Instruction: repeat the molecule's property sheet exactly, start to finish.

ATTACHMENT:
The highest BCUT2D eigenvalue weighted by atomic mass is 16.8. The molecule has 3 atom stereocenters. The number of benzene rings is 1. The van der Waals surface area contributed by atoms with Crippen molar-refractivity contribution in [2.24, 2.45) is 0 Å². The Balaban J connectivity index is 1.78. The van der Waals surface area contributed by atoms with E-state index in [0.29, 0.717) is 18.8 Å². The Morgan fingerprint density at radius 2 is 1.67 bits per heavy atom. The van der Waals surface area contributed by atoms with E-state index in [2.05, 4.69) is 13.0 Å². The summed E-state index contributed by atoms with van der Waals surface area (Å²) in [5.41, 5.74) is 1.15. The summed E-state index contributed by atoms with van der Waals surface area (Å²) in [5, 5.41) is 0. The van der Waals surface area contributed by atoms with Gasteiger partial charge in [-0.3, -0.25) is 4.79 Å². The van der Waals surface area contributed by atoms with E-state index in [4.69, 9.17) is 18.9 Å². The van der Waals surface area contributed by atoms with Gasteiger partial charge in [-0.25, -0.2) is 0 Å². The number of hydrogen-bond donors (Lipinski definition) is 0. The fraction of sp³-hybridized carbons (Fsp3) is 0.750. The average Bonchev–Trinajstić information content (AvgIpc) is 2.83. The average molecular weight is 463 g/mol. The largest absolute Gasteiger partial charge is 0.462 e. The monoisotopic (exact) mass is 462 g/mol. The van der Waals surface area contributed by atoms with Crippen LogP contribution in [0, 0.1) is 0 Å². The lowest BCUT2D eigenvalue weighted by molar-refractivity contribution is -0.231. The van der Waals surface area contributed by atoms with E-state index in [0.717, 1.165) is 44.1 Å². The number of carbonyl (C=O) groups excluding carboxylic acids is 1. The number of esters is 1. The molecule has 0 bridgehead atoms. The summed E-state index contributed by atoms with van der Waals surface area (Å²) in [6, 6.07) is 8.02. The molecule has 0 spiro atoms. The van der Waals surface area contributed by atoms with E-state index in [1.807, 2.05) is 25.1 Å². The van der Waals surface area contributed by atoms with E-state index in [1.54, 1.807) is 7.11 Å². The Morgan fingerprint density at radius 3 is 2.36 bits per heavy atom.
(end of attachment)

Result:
The highest BCUT2D eigenvalue weighted by atomic mass is 16.8. The molecule has 3 atom stereocenters. The number of benzene rings is 1. The van der Waals surface area contributed by atoms with Crippen molar-refractivity contribution in [2.24, 2.45) is 0 Å². The Balaban J connectivity index is 1.78. The van der Waals surface area contributed by atoms with E-state index in [0.29, 0.717) is 18.8 Å². The Morgan fingerprint density at radius 2 is 1.67 bits per heavy atom. The van der Waals surface area contributed by atoms with E-state index in [2.05, 4.69) is 13.0 Å². The summed E-state index contributed by atoms with van der Waals surface area (Å²) in [5.41, 5.74) is 1.15. The summed E-state index contributed by atoms with van der Waals surface area (Å²) in [5, 5.41) is 0. The van der Waals surface area contributed by atoms with Gasteiger partial charge in [-0.3, -0.25) is 4.79 Å². The van der Waals surface area contributed by atoms with E-state index in [4.69, 9.17) is 18.9 Å². The van der Waals surface area contributed by atoms with Gasteiger partial charge in [-0.25, -0.2) is 0 Å². The number of hydrogen-bond donors (Lipinski definition) is 0. The fraction of sp³-hybridized carbons (Fsp3) is 0.750. The average Bonchev–Trinajstić information content (AvgIpc) is 2.83. The average molecular weight is 463 g/mol. The largest absolute Gasteiger partial charge is 0.462 e. The monoisotopic (exact) mass is 462 g/mol. The van der Waals surface area contributed by atoms with Crippen LogP contribution in [0, 0.1) is 0 Å². The lowest BCUT2D eigenvalue weighted by molar-refractivity contribution is -0.231. The van der Waals surface area contributed by atoms with E-state index in [0.717, 1.165) is 44.1 Å². The number of carbonyl (C=O) groups excluding carboxylic acids is 1. The number of esters is 1. The molecule has 0 bridgehead atoms. The summed E-state index contributed by atoms with van der Waals surface area (Å²) in [6, 6.07) is 8.02. The molecule has 0 spiro atoms. The van der Waals surface area contributed by atoms with E-state index in [1.807, 2.05) is 25.1 Å². The van der Waals surface area contributed by atoms with E-state index in [1.54, 1.807) is 7.11 Å². The Morgan fingerprint density at radius 3 is 2.36 bits per heavy atom.